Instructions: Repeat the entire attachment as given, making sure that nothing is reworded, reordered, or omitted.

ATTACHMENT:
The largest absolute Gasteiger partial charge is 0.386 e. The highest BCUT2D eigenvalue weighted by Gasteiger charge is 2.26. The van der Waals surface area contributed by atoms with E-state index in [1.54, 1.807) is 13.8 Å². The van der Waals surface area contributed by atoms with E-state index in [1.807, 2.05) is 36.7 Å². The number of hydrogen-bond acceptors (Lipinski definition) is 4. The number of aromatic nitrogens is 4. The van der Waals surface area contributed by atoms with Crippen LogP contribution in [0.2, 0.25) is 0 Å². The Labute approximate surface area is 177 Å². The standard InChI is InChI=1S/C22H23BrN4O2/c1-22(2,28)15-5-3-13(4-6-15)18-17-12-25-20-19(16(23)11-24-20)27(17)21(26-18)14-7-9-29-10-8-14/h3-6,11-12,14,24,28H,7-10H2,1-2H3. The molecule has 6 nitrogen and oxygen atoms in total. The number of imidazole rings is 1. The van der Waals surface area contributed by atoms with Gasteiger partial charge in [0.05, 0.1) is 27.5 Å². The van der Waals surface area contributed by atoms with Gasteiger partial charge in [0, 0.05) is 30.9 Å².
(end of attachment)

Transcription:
The largest absolute Gasteiger partial charge is 0.386 e. The highest BCUT2D eigenvalue weighted by Gasteiger charge is 2.26. The van der Waals surface area contributed by atoms with E-state index in [1.54, 1.807) is 13.8 Å². The van der Waals surface area contributed by atoms with E-state index in [1.807, 2.05) is 36.7 Å². The number of hydrogen-bond acceptors (Lipinski definition) is 4. The number of aromatic nitrogens is 4. The van der Waals surface area contributed by atoms with Crippen LogP contribution in [0.2, 0.25) is 0 Å². The Labute approximate surface area is 177 Å². The standard InChI is InChI=1S/C22H23BrN4O2/c1-22(2,28)15-5-3-13(4-6-15)18-17-12-25-20-19(16(23)11-24-20)27(17)21(26-18)14-7-9-29-10-8-14/h3-6,11-12,14,24,28H,7-10H2,1-2H3. The molecule has 6 nitrogen and oxygen atoms in total. The number of imidazole rings is 1. The van der Waals surface area contributed by atoms with Gasteiger partial charge in [0.05, 0.1) is 27.5 Å². The van der Waals surface area contributed by atoms with Gasteiger partial charge in [0, 0.05) is 30.9 Å².